Man jailed for masterminding plot to import 450,000 fake £1 coins

13 December 2019, 19:49

Edward Magill was found guilty of conspiring to import fake currency
Edward Magill was found guilty of conspiring to import fake currency. Picture: National Crime Agency

By Megan White

A man has been jailed for more than four years for masterminding an attempt to import 450,000 fake pound coins into the UK.

The old-style round pound coins were manufactured illegally at the European Central Mint in the Netherlands and concealed in barrels of metal washers to transport.

But the cargo was discovered on the back of a flat-bed trailer by Border Force officers at North Shields ferry terminal, and Royal Mint specialists were later able to confirm that they were fake.

Edward Magill, 55, from Northern Ireland, worked with corrupt trucker William Turnbull to smuggle a consignment over to the UK in December 2012.

Turnbull was jailed for 20 months for his role in the conspiracy in July 2015.

The coins were hidden in barrels of metal washers
The coins were hidden in barrels of metal washers. Picture: National Crime Agency

Magill was sentenced to 50 months behind bars for conspiring to import fake currency at Newcastle Crown Court on Thursday.

In November 2013, ECM was raided and shut down by Dutch law enforcement.

Two men would later be convicted in the Netherlands in connection with counterfeiting offences.

After Turnbull was jailed, a National Crime Agency investigation into him found that he wasn’t working alone, and officers continued to look for others involved in the smuggling attempt by analysing mobile phone data.

Turnbull’s phone contained a contact labelled “EMC”, a number with which he had been in contact in the period immediately before the North Shields seizure.

450,000 fake £1 coins were concealed in the shipment from the Netherlands
450,000 fake £1 coins were concealed in the shipment from the Netherlands. Picture: National Crime Agency

The EMC number had been in contact with Turnbull around the same time as five other deliveries made by him, each time carrying loads of what investigators now believe were contraband goods imported from Latvia into Inverness and then onwards to Northern Ireland. The exact nature of the loads was never identified.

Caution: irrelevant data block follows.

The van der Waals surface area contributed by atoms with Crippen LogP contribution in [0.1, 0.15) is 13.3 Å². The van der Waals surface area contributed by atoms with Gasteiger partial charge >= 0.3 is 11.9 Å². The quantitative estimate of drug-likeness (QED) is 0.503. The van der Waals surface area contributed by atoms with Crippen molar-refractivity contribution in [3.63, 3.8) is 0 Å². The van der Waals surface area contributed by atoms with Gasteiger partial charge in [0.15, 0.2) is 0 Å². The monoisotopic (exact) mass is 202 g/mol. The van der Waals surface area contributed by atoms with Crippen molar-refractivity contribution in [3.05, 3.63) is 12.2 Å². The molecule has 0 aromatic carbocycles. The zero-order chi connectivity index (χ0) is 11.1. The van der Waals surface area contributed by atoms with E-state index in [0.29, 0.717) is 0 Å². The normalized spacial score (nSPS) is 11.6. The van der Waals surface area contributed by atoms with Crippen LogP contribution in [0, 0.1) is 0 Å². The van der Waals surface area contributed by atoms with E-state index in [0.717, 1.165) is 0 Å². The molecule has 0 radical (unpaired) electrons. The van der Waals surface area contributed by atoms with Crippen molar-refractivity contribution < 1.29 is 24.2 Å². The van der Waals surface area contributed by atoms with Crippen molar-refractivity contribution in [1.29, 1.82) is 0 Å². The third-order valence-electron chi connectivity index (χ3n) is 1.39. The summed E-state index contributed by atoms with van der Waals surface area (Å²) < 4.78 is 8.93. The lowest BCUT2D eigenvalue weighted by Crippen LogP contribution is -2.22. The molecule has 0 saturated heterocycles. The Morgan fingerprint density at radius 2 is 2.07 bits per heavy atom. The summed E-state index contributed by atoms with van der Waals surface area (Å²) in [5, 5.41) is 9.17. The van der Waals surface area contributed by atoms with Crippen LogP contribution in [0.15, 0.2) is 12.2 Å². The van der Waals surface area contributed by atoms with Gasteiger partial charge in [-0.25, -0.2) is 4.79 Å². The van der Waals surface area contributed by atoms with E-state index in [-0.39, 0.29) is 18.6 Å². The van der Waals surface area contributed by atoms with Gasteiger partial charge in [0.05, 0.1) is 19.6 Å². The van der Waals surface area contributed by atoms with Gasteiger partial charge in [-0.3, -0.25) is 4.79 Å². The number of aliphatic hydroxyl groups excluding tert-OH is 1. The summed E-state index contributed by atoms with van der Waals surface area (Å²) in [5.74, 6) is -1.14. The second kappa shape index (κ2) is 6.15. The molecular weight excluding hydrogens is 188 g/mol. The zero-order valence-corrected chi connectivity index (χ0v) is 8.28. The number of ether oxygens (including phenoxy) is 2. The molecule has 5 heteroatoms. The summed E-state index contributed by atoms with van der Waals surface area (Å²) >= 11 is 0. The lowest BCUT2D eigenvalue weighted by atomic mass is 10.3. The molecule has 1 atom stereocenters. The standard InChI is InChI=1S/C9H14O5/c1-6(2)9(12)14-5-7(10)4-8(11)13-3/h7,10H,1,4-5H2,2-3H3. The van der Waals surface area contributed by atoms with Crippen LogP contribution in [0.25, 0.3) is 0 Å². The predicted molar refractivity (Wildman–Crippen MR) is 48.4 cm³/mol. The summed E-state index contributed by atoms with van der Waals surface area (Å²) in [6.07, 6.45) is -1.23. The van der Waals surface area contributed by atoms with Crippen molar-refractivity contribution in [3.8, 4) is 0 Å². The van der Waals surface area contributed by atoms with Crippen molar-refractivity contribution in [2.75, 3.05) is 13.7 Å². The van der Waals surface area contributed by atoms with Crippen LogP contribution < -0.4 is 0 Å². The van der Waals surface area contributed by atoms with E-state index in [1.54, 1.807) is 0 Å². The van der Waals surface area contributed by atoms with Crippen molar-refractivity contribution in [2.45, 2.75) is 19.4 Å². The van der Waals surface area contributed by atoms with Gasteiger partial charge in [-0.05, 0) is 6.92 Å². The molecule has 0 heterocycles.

They traced this number to Magill, who travelled over to the Netherlands just days before the attempted coin importation.

NCA investigators were able to establish that Turnbull had taken a legitimate consignment out to Belgium from a company in Northumberland, before diverting to a location in Westpoort, Amsterdam, the Netherlands to pick up the fake coins and return home.

On the morning Turnbull was detained by Border Force at North Shields a number of unanswered calls were made to him from the EMC number.

Turnbull made a five second call back, minutes before his arrest. It was the last time the EMC number was ever used.

NCA branch commander Mark Spoors said: “This has been a lengthy and complex investigation into a significant seizure involving a large quantity of high-quality fake coins. Those coins were destined for the pockets of unsuspecting members of the public across the UK.

“There is no doubt in my mind that Magill was played a crucial role in this importation, he was the one in contact with the coin manufacturers in the Netherlands, and Turnbull was working on his behalf to bring them over.

“Working with our Dutch colleagues we were able to piece together Magill’s movements and conclusively link him to the coin factory and Turnbull.”

The investigation was undertaken with the assistance of the NCA’s UK National Central Office for Counterfeit Currency (UKNCO).